Gathered under the watchful monoliths of the Union Buildings in Pretoria as the morning sun began to rise, leaders, children, struggle veterans, family and statesmen on Friday paid tribute to Nelson Rolihlahla Mandela.
Marking the first year since our beloved Madiba’s passing, the wreath-laying ceremony held here on 5 December 2014 gave those once close to the late President a chance to reflect on his life, and what they cherished most about their time with him.
It was also a time to reflect on how we can all continue to uphold Mandela’s legacy by living the values he sought to impart to the world – by putting others first, and by seeing everyone as equal, regardless of differences such as race, gender or political views.
“ We remember him for his humanity, courage and friendship. To me he was an elder brother, and I miss him. When Walter [Sisulu] died, I turned to Madiba for support. When Madiba died, I asked myself, ‘Who do I turn to now?’ I’m still looking … ”
Addressing a congregation gathered on the lawns of the Union Buildings, Madiba’s widow Graça Machel said his charisma never waned, even on the day he passed away.
“Madiba was at the point where his body would not cooperate. His body gave in, but his spirit never changed; he was the same to the very end.
“I know that Madiba is smiling; he is happy because he is among the family he chose to build. He is with Walter Sisulu, with Oliver Tambo and Joe Slovo, with Ruth First, Yusuf Dadu and Ma Albertina Sisulu – many of his brothers and sisters who have been part of his long journey. These are the people he chose to make his family.
“On the day of his passing I was not able to think, I was numb. But now looking back I can imagine him walking tall and proud, and them raising to receive him, and him beaming that infectious smile and embracing them all,” said a sombre Machel.
“Knowing that Madiba is among good company has been able to sustain me over the past year.”
For Machel, the immensity of Mandela’s legacy belongs to no country, but rather to the world.
“To all of you, Madiba’s people, all I can say today is – he gave us the gift of acceptance. We have a common history and we have a common destiny. We are bound to live together, and we have to learn to accept one another.”
Struggle veteran Ahmed Kathrada said the first and lasting impression he had of his long-time friend when they met in 1946 was the way Madiba related to him as a human – a simple but meaningful connection that went on to define the way he interacted with everyone he met.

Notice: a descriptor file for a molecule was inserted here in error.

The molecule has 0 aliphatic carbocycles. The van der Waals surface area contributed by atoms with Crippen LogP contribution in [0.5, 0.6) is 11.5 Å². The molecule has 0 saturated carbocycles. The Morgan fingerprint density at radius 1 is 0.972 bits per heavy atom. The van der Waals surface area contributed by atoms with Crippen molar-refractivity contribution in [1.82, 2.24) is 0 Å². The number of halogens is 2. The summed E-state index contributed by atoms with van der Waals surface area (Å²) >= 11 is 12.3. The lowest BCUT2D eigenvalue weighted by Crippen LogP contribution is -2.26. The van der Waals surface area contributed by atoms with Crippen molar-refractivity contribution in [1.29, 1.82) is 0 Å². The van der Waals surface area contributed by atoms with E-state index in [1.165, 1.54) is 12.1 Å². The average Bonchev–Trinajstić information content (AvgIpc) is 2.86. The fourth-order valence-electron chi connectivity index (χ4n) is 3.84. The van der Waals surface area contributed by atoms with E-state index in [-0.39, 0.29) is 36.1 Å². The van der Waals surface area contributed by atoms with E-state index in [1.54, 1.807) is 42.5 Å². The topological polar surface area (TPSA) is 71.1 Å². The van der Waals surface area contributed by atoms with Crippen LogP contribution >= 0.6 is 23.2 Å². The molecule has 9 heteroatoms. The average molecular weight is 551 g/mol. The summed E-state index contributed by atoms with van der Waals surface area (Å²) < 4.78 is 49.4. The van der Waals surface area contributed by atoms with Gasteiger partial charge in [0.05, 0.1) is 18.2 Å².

“Whether you were a peasant or a queen, Madiba treated everyone as equal. That was his strength. He was charismatic, courageous, an aristocrat, a democrat with a touch of autocrat. He was proud, tenacious and obstinate. He was vain, he was shy, he was cool, he was impatient. But above all, he was a team person,” said Kathrada.
“We remember him for his humanity, courage and friendship. To me he was an elder brother, and I miss him. When Walter [Sisulu] died, I turned to Madiba for support. When Madiba died, I asked myself, ‘Who do I turn to now?’ I’m still looking …”
Minister of Defence Nosiviwe Mapisa-Nqakula remembers how difficult it was to tell the world Madiba had passed on.
“The halls of power, the majestic Union Buildings – on this day last year we found it hard to walk up these steps. We knew this moment would come, when we had to come here to make the most difficult announcement of our lives,” she said.
“We now rededicate our country to the values of Madiba, his selflessness and compassion, and as we lay these flowers here, we spread the pollen of his love. May I invite you all to honour him, and emulate the generosity of his human spirit. May you love each other always.”
As those who came to pay their respects left the area, many glanced up and smiled at the gigantic statue of Madiba, resurrected at the foot of the property’s tiered garden.
With his arms spread wide in a welcoming gesture as if embracing the world, and that familiar, warm smile etched so perfectly on his face, he watches over the city where his designs of democracy were set in stone.
Nelson Rolihlahla Mandela may have left us, but his legacy will never be forgotten.